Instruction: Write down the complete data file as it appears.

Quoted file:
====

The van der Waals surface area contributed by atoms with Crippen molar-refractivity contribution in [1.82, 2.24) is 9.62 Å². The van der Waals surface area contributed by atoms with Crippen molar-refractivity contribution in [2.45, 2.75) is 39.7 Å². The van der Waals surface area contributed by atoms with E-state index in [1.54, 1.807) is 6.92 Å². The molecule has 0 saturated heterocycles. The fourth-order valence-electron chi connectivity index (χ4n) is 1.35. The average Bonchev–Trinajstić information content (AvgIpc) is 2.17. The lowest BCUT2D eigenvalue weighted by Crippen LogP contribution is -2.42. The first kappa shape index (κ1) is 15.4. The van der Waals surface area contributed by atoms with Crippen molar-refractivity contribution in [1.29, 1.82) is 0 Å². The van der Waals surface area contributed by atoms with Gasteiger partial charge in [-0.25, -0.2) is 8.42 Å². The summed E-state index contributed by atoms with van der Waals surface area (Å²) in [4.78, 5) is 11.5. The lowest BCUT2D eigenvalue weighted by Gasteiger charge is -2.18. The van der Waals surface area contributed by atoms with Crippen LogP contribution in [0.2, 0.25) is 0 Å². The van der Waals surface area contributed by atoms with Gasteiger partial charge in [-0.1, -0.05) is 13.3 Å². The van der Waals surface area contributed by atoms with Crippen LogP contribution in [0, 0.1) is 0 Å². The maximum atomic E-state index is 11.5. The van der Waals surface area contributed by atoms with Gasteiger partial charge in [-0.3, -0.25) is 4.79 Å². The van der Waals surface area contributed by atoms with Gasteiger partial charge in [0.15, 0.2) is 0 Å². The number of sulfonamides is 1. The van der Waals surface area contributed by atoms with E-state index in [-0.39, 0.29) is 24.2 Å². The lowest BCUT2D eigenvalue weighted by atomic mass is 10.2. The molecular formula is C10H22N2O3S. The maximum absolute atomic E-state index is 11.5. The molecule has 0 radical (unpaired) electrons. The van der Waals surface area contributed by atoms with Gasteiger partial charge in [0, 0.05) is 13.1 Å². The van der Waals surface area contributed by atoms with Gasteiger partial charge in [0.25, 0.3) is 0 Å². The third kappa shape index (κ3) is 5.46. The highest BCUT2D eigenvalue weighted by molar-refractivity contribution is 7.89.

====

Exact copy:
The van der Waals surface area contributed by atoms with Crippen molar-refractivity contribution in [1.82, 2.24) is 9.62 Å². The van der Waals surface area contributed by atoms with Crippen molar-refractivity contribution in [2.45, 2.75) is 39.7 Å². The van der Waals surface area contributed by atoms with E-state index in [1.54, 1.807) is 6.92 Å². The molecule has 0 saturated heterocycles. The fourth-order valence-electron chi connectivity index (χ4n) is 1.35. The average Bonchev–Trinajstić information content (AvgIpc) is 2.17. The lowest BCUT2D eigenvalue weighted by Crippen LogP contribution is -2.42. The first kappa shape index (κ1) is 15.4. The van der Waals surface area contributed by atoms with Crippen molar-refractivity contribution in [1.29, 1.82) is 0 Å². The van der Waals surface area contributed by atoms with Gasteiger partial charge in [-0.25, -0.2) is 8.42 Å². The summed E-state index contributed by atoms with van der Waals surface area (Å²) in [4.78, 5) is 11.5. The lowest BCUT2D eigenvalue weighted by Gasteiger charge is -2.18. The van der Waals surface area contributed by atoms with Crippen LogP contribution in [0.2, 0.25) is 0 Å². The van der Waals surface area contributed by atoms with Gasteiger partial charge in [-0.1, -0.05) is 13.3 Å². The van der Waals surface area contributed by atoms with Crippen LogP contribution in [0, 0.1) is 0 Å². The maximum atomic E-state index is 11.5. The van der Waals surface area contributed by atoms with Gasteiger partial charge in [-0.3, -0.25) is 4.79 Å². The van der Waals surface area contributed by atoms with Gasteiger partial charge in [0.15, 0.2) is 0 Å². The number of sulfonamides is 1. The van der Waals surface area contributed by atoms with E-state index in [-0.39, 0.29) is 24.2 Å². The lowest BCUT2D eigenvalue weighted by atomic mass is 10.2. The molecular formula is C10H22N2O3S. The maximum absolute atomic E-state index is 11.5. The molecule has 0 radical (unpaired) electrons. The van der Waals surface area contributed by atoms with Gasteiger partial charge in [0, 0.05) is 13.1 Å². The van der Waals surface area contributed by atoms with Gasteiger partial charge in [0.25, 0.3) is 0 Å². The third kappa shape index (κ3) is 5.46. The highest BCUT2D eigenvalue weighted by molar-refractivity contribution is 7.89.